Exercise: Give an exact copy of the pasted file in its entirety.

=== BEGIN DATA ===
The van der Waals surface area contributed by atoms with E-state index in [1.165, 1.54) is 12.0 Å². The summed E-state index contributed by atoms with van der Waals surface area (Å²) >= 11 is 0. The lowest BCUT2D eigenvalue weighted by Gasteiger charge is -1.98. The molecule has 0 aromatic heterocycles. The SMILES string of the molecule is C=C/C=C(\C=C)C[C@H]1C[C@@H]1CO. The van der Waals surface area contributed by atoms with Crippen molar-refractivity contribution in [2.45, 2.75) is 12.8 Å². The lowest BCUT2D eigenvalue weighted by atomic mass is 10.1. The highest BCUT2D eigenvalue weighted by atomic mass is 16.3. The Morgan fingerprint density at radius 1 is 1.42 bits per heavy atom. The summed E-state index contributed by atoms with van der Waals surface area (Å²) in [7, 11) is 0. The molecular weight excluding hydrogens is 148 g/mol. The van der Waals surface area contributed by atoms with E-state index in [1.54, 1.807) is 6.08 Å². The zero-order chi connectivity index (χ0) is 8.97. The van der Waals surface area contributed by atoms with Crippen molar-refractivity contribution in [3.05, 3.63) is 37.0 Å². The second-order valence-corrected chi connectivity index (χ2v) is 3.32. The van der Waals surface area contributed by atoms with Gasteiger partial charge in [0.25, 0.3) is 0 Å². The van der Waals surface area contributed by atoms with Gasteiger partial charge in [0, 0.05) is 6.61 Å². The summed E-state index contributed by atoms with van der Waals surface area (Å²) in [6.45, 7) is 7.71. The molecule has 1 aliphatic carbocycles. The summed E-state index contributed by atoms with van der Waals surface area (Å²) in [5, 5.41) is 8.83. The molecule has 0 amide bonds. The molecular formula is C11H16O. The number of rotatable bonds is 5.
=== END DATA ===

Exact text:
The van der Waals surface area contributed by atoms with E-state index in [1.165, 1.54) is 12.0 Å². The summed E-state index contributed by atoms with van der Waals surface area (Å²) >= 11 is 0. The lowest BCUT2D eigenvalue weighted by Gasteiger charge is -1.98. The molecule has 0 aromatic heterocycles. The SMILES string of the molecule is C=C/C=C(\C=C)C[C@H]1C[C@@H]1CO. The van der Waals surface area contributed by atoms with Crippen molar-refractivity contribution in [2.45, 2.75) is 12.8 Å². The lowest BCUT2D eigenvalue weighted by atomic mass is 10.1. The highest BCUT2D eigenvalue weighted by atomic mass is 16.3. The Morgan fingerprint density at radius 1 is 1.42 bits per heavy atom. The summed E-state index contributed by atoms with van der Waals surface area (Å²) in [7, 11) is 0. The molecular weight excluding hydrogens is 148 g/mol. The van der Waals surface area contributed by atoms with E-state index in [1.54, 1.807) is 6.08 Å². The zero-order chi connectivity index (χ0) is 8.97. The van der Waals surface area contributed by atoms with Crippen molar-refractivity contribution in [3.05, 3.63) is 37.0 Å². The second-order valence-corrected chi connectivity index (χ2v) is 3.32. The van der Waals surface area contributed by atoms with Gasteiger partial charge in [0.25, 0.3) is 0 Å². The van der Waals surface area contributed by atoms with Gasteiger partial charge in [0, 0.05) is 6.61 Å². The summed E-state index contributed by atoms with van der Waals surface area (Å²) in [6.45, 7) is 7.71. The molecule has 1 aliphatic carbocycles. The summed E-state index contributed by atoms with van der Waals surface area (Å²) in [5, 5.41) is 8.83. The molecule has 0 amide bonds. The molecular formula is C11H16O. The number of rotatable bonds is 5.